Corporate Distribution. Based on the high level of adoption for many OSS products, it seems apparent that quality products are being produced through the open community model. However, some entrepreneurs recognize that identifying appropriate products, interacting with open communities for support, and developing the required support skills can be challenging for many potential OSS customers. As a result, firms, such as RedHat, SpikeSource, and OpenOSX, have emerged to create value (and generate revenue) by identifying best-of-breed OSS projects, improving distribution methods for these products, and providing complementary services in order to make these OSS products more accessible to a broader market.

Sponsored Open Source. Corporations and foundations sponsor some OSS projects. For example, the Apache Software Foundation fosters the development of the Apache server and over 50 other OSS projects. Some corporate sponsors directly contribute development resources to OSS projects. IBM is a high-profile example of a corporation contributing developers to Apache's Web server. In some cases, sponsored OSS projects have been initiated by corporations releasing previously closed code and encouraging their employees to continue to work on the now open project. Eclipse, an integrated software development environment, was released as OSS by IBM, whose developers are still primary contributors to the project.

Second-Generation Open Source. Second-generation open source (OSSg2)also known as professional open sourcefirms are essentially a hybrid between corporate distribution and sponsored OSS. As with the corporate-distribution model, OSSg2 companies typically generate the bulk of their revenues by providing complementary services around their products [3]. Like sponsored projects, OSSg2 firms provide the majority of the development resources required to create and maintain their products. However, unlike most corporate-distribution companies, OSSg2 firms generally do not sell licenses for their products,2 and unlike most sponsored projects, OSSg2 firms typically own or tightly control the software code and can exploit their intimate knowledge of the code to provide higher-quality service than could potential competing service providers. As the leading OSSg2 firms (including JBoss,3 MySQL, Trolltech, and Sleepycat4) are privately held or have been acquired, we do not have data on their profitability. However, based on interviews with the CEOs of the four firms mentioned here, it appears they are cash-flow positive while growing rapidly.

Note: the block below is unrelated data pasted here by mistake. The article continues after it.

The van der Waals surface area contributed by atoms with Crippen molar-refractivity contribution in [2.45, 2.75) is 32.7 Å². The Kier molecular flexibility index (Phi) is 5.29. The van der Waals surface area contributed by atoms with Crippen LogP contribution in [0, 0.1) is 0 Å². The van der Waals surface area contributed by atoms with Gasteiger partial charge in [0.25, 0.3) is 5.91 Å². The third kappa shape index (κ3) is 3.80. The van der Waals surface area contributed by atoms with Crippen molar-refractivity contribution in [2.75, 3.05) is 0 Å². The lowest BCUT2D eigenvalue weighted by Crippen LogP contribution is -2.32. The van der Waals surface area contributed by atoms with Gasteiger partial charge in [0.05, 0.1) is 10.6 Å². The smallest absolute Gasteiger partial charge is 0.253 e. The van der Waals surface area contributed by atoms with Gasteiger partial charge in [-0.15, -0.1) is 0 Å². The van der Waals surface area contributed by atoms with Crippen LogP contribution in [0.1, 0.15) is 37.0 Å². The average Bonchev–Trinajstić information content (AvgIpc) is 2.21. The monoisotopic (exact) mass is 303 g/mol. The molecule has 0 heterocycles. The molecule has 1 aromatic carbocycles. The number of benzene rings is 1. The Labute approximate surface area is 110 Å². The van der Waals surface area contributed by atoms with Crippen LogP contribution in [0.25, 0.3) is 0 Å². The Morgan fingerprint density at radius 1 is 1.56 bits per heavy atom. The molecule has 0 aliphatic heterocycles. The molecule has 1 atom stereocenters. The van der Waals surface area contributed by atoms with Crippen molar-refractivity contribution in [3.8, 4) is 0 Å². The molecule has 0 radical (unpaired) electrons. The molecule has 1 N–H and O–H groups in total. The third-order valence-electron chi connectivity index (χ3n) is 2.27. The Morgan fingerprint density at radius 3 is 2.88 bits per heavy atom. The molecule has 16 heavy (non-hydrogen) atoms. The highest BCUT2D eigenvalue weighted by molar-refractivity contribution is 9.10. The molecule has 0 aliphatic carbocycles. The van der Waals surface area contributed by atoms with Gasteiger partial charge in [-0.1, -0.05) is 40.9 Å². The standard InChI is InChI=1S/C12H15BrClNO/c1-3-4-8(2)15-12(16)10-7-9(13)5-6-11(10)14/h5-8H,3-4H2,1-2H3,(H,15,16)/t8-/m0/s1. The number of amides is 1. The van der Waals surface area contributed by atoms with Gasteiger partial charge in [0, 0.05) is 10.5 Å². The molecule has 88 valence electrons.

We contend that OSSg2 firms have a very promising business model that could emerge as a dominant model for OSS development in the coming years. Here, we examine four leading OSSg2 companies, highlighting three important benefits of their business models.

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Evaluating the OSSg2 Business Model

We studied four companies that are among the OSSg2 leaders. In order of business longevity, these are Trolltech, MySQL, Sleepycat, and JBoss. Three important characteristics of the OSSg2 model exhibited by these firms that lead to specific benefits are: accountability (and the benefit of reduced liability problems); talent base (and the associated benefits for code quality and support); and ecosystem (and the associated benefits of trialability and quality assurance). These benefits should improve the value proposition to customers for OSSg2 products and are central to our contention that OSSg2 is a threat to traditional software firms. To quote Marc Fleury, former CEO of JBoss: "We (OSSg2 companies) are proving that professional open source can do it better and faster and cheaper than our traditional competitors."5 How the OSSg2 model addresses three specific strategic risks is discussed later in this article.